Improving Protections for Sexual Assault Survivors! #SAAM2021

Did you that the current sexual assault protection law in Massachusetts has loopholes that can prevent survivors from accessing the safety they need?

Victims of domestic violence can obtain a restraining order under Massachusetts statute 209A. Victims of non-intimate partner sexual assault, harassment and stalking can obtain harassment prevention orders under Massachusetts statute 258E. With safety for survivors at the core of both these orders, all survivors should have equal access to the range of protections available. Yet, the extent of protections available to a victim under 209A and 258E are different.

Survivors of non-intimate partner sexual assault deserve equal access protection. Not doing so minimizes the seriousness of these harms and the safety needs of the majority of survivors of sexual assault who experience harm at the hands of co-workers, fellow students, employers, and acquaintances.

Through advocate input, JDI has filed SD1466/HD2220 to improve the protections available to survivors of sexual assault. This bill will allow judges to 1) order a person who causes harm to stay away from a victim 2) issue firearms removal orders (3) act to protect a victim’s pets. This bill would also give survivors of human trafficking an independent basis for accessing these orders.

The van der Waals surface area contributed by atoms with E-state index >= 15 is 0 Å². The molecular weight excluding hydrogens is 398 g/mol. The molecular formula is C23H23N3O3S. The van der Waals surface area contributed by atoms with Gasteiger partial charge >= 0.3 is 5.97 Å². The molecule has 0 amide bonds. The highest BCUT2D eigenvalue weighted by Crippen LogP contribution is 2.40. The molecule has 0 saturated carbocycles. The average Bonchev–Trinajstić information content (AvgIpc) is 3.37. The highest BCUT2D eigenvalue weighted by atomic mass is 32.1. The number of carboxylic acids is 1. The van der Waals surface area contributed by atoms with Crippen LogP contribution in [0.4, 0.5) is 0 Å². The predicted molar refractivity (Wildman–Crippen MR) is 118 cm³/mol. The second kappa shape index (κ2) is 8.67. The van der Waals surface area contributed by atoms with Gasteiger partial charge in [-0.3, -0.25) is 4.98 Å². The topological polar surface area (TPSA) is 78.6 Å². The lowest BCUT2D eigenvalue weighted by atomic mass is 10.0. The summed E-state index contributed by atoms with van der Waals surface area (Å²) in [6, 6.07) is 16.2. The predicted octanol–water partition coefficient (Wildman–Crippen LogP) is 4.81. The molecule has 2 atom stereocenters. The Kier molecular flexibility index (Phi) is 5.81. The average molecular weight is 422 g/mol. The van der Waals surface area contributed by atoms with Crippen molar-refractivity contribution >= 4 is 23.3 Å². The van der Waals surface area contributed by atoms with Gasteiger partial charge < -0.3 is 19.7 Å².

Check out our factsheet to learn why Massachusetts needs to update protections available to sexual assault survivors:

Healthy Youth Act – Preventing sexual violence!

What is the Healthy Youth Act (HYA)?

The HYA requires that if a public k-12 school in Massachusetts offers sex-ed it must be comprehensive, medically accurate, age-appropriate and LGBTQ inclusive. This includes education about consent and healthy relationships, along with other curriculum standards that give young people the foundation they need to lead healthy lives. HYA does not require schools to teach sex-ed! Schools retain their right to choose whether or not they will offer sex-ed. Students and parents will also still have the option to opt-out of sex-ed if they choose.

Sex-ed helps prevent sexual violence! Giving young people the information and tools needed to identify and have healthy relationships can help prevent sexual violence. Consent is key! When our young people understand giving and receiving consent, we empower them to have autonomy over their bodies. Ensuring sex-ed is LGBTQ inclusive and inclusive of all gender identities gives ALL students a greater sense of belonging and safety. Inclusive and affirming sex-ed also helps reduce the stigma these youth face.

Want to learn more about HYA? Check out these factsheets: